Ben Scofield

Ben Scofield

… rarely updated

22 Apr 2013

On fairness and developer salaries

I’m taking advantage of being funemployed by taking a few online courses, including Dan Ariely’s A Beginner’s Guide to Irrational Behavior at Coursera. I’m very familiar with Ariely’s work (I’ve read each of his books and cited various pieces of his research in my talk at SXSW a few years ago), but I’ve been pleasantly surprised as each week has taught me something new.

Case in point: fairness, specifically as it relates to salaries. It’s rare to see developers paid in multiples – even if the 10x developer is a myth, it’s certainly true that some devs are several times more valuable to a company than others. Even in those cases, however, it’s exceedingly rare to see salaries that vary by the same magnitude as the value the worker brings.

As it turns out, research implies that “fairness” as a concept depends more on effort than on results. Imagine how much you’d be willing to pay two people to accomplish the same task (say, fixing your car). The first person takes eight hours and is clearly struggling the whole time, while the second person barely breaks a sweat and fixes it in fifteen minutes. Most people are inclined to pay the first person more, despite the fact that the outcomes are the same – and that the second person imposed much less of an opportunity cost on you (since you’ll have seven and a half hours to drive around in your car that would’ve been lost in the first scenario).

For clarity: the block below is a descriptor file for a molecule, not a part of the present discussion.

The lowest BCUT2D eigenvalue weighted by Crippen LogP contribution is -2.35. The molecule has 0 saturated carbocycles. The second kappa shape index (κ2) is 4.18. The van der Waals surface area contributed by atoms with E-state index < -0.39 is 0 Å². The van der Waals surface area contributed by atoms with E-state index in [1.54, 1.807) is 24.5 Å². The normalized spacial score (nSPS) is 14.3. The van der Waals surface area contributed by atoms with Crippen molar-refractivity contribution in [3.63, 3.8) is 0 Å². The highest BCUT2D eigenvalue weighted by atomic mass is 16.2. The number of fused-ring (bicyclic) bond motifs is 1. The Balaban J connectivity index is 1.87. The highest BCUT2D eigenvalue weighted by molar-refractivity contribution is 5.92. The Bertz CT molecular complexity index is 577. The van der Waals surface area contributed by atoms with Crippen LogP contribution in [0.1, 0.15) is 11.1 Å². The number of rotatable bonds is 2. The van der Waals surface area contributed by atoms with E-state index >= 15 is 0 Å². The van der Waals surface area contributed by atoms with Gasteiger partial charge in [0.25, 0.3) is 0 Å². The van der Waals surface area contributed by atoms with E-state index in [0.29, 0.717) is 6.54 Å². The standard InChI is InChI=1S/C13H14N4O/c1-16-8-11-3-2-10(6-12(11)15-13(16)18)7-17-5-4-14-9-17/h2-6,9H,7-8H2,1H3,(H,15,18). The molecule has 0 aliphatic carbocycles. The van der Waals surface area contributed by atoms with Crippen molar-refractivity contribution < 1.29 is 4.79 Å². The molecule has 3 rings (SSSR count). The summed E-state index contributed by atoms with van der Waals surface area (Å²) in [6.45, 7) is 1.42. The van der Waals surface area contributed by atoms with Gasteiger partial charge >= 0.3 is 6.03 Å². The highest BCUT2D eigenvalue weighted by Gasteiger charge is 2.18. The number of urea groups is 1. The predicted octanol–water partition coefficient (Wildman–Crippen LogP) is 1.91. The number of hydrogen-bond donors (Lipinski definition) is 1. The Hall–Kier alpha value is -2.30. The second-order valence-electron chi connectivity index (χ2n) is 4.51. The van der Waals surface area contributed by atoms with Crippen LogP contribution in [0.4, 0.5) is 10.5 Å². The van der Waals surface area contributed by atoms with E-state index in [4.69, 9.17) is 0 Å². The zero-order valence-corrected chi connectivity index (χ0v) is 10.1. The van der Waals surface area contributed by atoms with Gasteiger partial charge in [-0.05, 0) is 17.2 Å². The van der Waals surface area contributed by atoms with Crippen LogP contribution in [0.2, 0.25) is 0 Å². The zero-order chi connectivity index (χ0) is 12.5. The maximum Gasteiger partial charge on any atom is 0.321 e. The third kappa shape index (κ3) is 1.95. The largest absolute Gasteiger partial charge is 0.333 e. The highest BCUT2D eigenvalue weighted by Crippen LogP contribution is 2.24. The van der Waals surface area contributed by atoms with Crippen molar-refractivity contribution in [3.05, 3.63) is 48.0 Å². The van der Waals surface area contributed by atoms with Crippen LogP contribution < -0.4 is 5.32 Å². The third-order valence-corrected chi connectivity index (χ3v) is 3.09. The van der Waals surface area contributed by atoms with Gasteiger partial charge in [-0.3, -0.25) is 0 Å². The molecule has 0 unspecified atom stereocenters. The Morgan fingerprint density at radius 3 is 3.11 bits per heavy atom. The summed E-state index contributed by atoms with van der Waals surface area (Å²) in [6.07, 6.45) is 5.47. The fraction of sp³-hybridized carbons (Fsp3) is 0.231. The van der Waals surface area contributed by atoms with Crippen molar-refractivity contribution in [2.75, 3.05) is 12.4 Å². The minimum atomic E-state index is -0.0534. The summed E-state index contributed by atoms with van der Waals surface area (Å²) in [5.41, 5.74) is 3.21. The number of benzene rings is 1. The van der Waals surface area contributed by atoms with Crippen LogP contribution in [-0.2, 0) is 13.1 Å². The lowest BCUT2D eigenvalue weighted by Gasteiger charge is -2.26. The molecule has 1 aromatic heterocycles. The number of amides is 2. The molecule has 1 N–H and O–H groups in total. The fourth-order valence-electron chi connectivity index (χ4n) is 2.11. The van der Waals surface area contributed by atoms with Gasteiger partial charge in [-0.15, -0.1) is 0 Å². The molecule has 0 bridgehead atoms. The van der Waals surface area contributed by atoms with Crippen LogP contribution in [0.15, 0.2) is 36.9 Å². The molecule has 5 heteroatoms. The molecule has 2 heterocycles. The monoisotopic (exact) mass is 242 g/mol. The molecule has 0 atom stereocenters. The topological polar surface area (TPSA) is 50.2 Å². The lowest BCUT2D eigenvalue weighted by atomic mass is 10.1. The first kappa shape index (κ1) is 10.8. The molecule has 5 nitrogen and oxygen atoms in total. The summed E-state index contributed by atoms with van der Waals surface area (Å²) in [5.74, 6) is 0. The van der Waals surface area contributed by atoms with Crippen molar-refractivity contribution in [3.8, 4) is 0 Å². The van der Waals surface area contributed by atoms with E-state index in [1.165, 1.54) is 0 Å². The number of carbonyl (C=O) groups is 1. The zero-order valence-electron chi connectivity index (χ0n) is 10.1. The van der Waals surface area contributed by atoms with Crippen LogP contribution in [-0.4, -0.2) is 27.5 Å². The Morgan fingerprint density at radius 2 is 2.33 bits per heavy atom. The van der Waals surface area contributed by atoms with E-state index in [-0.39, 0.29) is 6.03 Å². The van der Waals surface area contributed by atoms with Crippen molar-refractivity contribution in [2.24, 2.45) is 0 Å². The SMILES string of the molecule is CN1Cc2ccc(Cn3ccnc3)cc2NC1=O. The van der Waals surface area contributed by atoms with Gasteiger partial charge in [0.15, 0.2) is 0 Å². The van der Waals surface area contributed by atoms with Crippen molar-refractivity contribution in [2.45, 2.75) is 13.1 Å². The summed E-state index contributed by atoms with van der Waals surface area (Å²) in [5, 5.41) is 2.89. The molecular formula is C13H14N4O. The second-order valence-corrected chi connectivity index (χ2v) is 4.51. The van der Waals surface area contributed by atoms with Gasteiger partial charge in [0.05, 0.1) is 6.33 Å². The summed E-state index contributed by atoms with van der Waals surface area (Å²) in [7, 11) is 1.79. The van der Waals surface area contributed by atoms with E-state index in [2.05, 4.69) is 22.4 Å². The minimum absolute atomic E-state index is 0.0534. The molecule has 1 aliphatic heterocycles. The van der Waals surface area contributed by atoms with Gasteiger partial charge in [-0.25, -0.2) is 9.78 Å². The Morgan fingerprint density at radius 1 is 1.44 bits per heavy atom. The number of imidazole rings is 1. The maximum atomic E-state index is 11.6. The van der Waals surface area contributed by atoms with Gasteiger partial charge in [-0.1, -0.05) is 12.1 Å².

So there’s the problem: concerns of fairness predispose us against paying people according to their actual value, instead moving us towards paying based on the effort they exert. Thus, we probably overpay inexperienced developers (who have to exert more effort to produce a given amount of value) and massively underpay our best developers (who create much more value more easily).

Note that hourly consulting rates codify this intuition – if a task takes longer, you pay more – and that’s only partially offset by different rates. Flat fees for a project (based on the projected value the project will bring) are the clear alternative, but there are known issues with those as well.